Quick Search:

Long-term channel response to a major flood in an upland gravel-bed river

Milan, David and Schwendel, Arved ORCID: https://orcid.org/0000-0003-2937-1748 (2019) Long-term channel response to a major flood in an upland gravel-bed river. E-proceedings of the 38th IAHR World Congress. pp. 2831-2838.

[img] Text
Milan and Schwendel 2019 IAHR 331.pdf - Published Version
Restricted to Repository staff only

Abstract

Long-term data quantifying the response of fluvial systems to geomorphically effective events are rare, limiting our ability to validate conceptual models of geomorphic evolution. Here we present geomorphic change data for a 200 m reach of the Thinhope Burn a small (12 km2) tributary to the South Tyne, Cumbria, UK, monitored since 2003. In July 2007 a severe flood resulted in a peak discharge of 60 m3s-1, and boundary shear stress maxima of 533 Nm-2; capable of mobilising metre-size boulders. The Thinhope Burn catchment showed ‘responsive’
behaviour to the event causing; full activation the valley floor and slopes, a peat slide in the headwaters, and delivery ~3077 m3 of gravel to the study reach. Ten years on, there appears to be limited evidence of recovery to the valley floor, possibly due to the effects of several wet winters. The channel and floodplain surface appear unconsolidated and vegetation-free, and as a consequence remains highly mobile during floods. Some climate change predictions for the UK uplands indicate wetter winters, that could push sensitive upland catchments closer towards ‘tipping-point’, where thresholds are crossed within the fluvial system resulting in significant morphological changes to the river channel and it’s floodplain, and producing very high bedload transport volumes. A new regime of wetter winters may also halt recovery of upland rivers where the sediment system has already been fully activated by previous floods. We conclude that a better understanding of relative catchment sensitivity and the potential implications of climate-change induced increases in flows upon those catchments is needed to plan for the potential impacts of enhanced sediment loads upon flood risk.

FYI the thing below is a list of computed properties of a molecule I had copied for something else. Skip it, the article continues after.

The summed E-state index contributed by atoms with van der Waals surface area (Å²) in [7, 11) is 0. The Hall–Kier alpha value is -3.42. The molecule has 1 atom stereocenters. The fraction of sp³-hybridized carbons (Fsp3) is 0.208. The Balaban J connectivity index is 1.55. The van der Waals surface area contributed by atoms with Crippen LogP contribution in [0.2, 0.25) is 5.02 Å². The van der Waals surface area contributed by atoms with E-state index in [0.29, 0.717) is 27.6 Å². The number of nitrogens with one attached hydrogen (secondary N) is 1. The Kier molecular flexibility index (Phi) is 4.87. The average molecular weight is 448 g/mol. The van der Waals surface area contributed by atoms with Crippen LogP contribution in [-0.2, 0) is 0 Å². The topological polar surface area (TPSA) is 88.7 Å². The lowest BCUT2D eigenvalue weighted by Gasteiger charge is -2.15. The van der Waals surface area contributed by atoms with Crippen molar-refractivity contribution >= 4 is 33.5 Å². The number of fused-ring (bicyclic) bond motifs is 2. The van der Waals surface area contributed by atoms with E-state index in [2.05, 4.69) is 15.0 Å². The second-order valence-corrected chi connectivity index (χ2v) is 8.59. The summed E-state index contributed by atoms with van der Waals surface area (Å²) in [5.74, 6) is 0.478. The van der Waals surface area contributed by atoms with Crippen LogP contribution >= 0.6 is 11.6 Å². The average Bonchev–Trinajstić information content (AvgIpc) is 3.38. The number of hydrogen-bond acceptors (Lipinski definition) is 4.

Item Type: Article
Status: Published
DOI: https://doi.org/10.3850/38WC092019-1734
Subjects: G Geography. Anthropology. Recreation > GB Physical geography
School/Department: School of Humanities, Religion & Philosophy
URI: http://ray.yorksj.ac.uk/id/eprint/4123

University Staff: Request a correction | RaY Editors: Update this record